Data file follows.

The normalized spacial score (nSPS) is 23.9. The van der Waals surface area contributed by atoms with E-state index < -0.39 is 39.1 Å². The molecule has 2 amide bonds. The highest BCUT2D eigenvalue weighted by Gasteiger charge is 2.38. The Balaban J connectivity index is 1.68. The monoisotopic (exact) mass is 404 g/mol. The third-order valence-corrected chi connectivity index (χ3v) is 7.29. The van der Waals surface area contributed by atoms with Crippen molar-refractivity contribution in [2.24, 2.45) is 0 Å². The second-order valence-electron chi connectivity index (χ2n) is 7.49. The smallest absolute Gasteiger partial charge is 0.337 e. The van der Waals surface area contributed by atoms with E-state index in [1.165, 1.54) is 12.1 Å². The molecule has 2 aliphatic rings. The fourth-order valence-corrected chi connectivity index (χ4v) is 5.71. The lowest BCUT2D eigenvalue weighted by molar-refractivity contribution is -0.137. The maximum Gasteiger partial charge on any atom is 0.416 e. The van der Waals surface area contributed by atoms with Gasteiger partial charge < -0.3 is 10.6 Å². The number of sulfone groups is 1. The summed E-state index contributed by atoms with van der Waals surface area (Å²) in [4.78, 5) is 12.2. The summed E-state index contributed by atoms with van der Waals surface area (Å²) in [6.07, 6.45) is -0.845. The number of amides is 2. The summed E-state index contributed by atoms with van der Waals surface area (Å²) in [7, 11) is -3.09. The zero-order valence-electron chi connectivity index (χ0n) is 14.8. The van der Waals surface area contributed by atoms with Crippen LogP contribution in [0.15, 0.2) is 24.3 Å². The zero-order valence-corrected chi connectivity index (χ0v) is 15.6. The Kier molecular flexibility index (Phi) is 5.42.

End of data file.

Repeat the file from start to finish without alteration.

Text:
The normalized spacial score (nSPS) is 23.9. The van der Waals surface area contributed by atoms with E-state index < -0.39 is 39.1 Å². The molecule has 2 amide bonds. The highest BCUT2D eigenvalue weighted by Gasteiger charge is 2.38. The Balaban J connectivity index is 1.68. The monoisotopic (exact) mass is 404 g/mol. The third-order valence-corrected chi connectivity index (χ3v) is 7.29. The van der Waals surface area contributed by atoms with Crippen molar-refractivity contribution in [2.24, 2.45) is 0 Å². The second-order valence-electron chi connectivity index (χ2n) is 7.49. The smallest absolute Gasteiger partial charge is 0.337 e. The van der Waals surface area contributed by atoms with E-state index in [1.165, 1.54) is 12.1 Å². The molecule has 2 aliphatic rings. The fourth-order valence-corrected chi connectivity index (χ4v) is 5.71. The lowest BCUT2D eigenvalue weighted by molar-refractivity contribution is -0.137. The maximum Gasteiger partial charge on any atom is 0.416 e. The van der Waals surface area contributed by atoms with Gasteiger partial charge < -0.3 is 10.6 Å². The number of sulfone groups is 1. The summed E-state index contributed by atoms with van der Waals surface area (Å²) in [4.78, 5) is 12.2. The summed E-state index contributed by atoms with van der Waals surface area (Å²) in [6.07, 6.45) is -0.845. The number of amides is 2. The summed E-state index contributed by atoms with van der Waals surface area (Å²) in [7, 11) is -3.09. The zero-order valence-electron chi connectivity index (χ0n) is 14.8. The van der Waals surface area contributed by atoms with Crippen LogP contribution in [0.15, 0.2) is 24.3 Å². The zero-order valence-corrected chi connectivity index (χ0v) is 15.6. The Kier molecular flexibility index (Phi) is 5.42.